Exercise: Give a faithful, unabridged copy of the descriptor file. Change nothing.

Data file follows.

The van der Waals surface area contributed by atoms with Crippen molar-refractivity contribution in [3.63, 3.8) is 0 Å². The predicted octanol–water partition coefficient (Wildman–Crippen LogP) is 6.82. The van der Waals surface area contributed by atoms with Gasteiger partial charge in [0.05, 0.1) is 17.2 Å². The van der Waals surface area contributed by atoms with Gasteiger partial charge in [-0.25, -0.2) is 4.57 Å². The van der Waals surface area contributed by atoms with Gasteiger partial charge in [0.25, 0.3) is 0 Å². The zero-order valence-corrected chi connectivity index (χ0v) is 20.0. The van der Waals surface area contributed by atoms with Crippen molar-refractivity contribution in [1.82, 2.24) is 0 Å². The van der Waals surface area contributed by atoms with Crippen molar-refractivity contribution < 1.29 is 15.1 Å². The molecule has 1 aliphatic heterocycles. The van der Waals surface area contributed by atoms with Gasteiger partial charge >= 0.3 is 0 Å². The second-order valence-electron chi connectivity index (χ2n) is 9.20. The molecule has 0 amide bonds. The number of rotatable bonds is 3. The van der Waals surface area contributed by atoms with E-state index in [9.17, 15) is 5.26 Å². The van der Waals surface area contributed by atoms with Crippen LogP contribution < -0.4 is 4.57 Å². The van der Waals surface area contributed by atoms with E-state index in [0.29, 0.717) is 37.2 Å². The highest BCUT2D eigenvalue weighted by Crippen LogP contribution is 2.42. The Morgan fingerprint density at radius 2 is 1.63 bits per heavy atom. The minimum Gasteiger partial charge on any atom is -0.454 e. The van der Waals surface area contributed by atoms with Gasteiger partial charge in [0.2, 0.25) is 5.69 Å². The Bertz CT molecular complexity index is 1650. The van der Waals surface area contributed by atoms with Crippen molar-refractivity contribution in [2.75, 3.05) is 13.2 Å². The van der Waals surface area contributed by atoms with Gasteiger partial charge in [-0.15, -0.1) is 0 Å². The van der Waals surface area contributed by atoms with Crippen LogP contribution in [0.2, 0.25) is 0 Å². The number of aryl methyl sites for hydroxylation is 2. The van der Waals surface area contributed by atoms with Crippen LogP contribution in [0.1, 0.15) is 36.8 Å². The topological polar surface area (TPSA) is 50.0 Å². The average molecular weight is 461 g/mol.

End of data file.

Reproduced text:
The van der Waals surface area contributed by atoms with Crippen molar-refractivity contribution in [3.63, 3.8) is 0 Å². The predicted octanol–water partition coefficient (Wildman–Crippen LogP) is 6.82. The van der Waals surface area contributed by atoms with Gasteiger partial charge in [0.05, 0.1) is 17.2 Å². The van der Waals surface area contributed by atoms with Gasteiger partial charge in [-0.25, -0.2) is 4.57 Å². The van der Waals surface area contributed by atoms with Gasteiger partial charge in [0.25, 0.3) is 0 Å². The zero-order valence-corrected chi connectivity index (χ0v) is 20.0. The van der Waals surface area contributed by atoms with Crippen molar-refractivity contribution in [1.82, 2.24) is 0 Å². The van der Waals surface area contributed by atoms with Crippen molar-refractivity contribution < 1.29 is 15.1 Å². The molecule has 1 aliphatic heterocycles. The van der Waals surface area contributed by atoms with Gasteiger partial charge >= 0.3 is 0 Å². The second-order valence-electron chi connectivity index (χ2n) is 9.20. The molecule has 0 amide bonds. The number of rotatable bonds is 3. The van der Waals surface area contributed by atoms with E-state index in [9.17, 15) is 5.26 Å². The van der Waals surface area contributed by atoms with Crippen LogP contribution < -0.4 is 4.57 Å². The van der Waals surface area contributed by atoms with E-state index in [0.29, 0.717) is 37.2 Å². The highest BCUT2D eigenvalue weighted by Crippen LogP contribution is 2.42. The Morgan fingerprint density at radius 2 is 1.63 bits per heavy atom. The minimum Gasteiger partial charge on any atom is -0.454 e. The van der Waals surface area contributed by atoms with Gasteiger partial charge in [0.2, 0.25) is 5.69 Å². The Bertz CT molecular complexity index is 1650. The van der Waals surface area contributed by atoms with Crippen molar-refractivity contribution in [2.75, 3.05) is 13.2 Å². The van der Waals surface area contributed by atoms with Gasteiger partial charge in [-0.15, -0.1) is 0 Å². The van der Waals surface area contributed by atoms with Crippen LogP contribution in [0.2, 0.25) is 0 Å². The number of aryl methyl sites for hydroxylation is 2. The van der Waals surface area contributed by atoms with Crippen LogP contribution in [0.1, 0.15) is 36.8 Å². The topological polar surface area (TPSA) is 50.0 Å². The average molecular weight is 461 g/mol.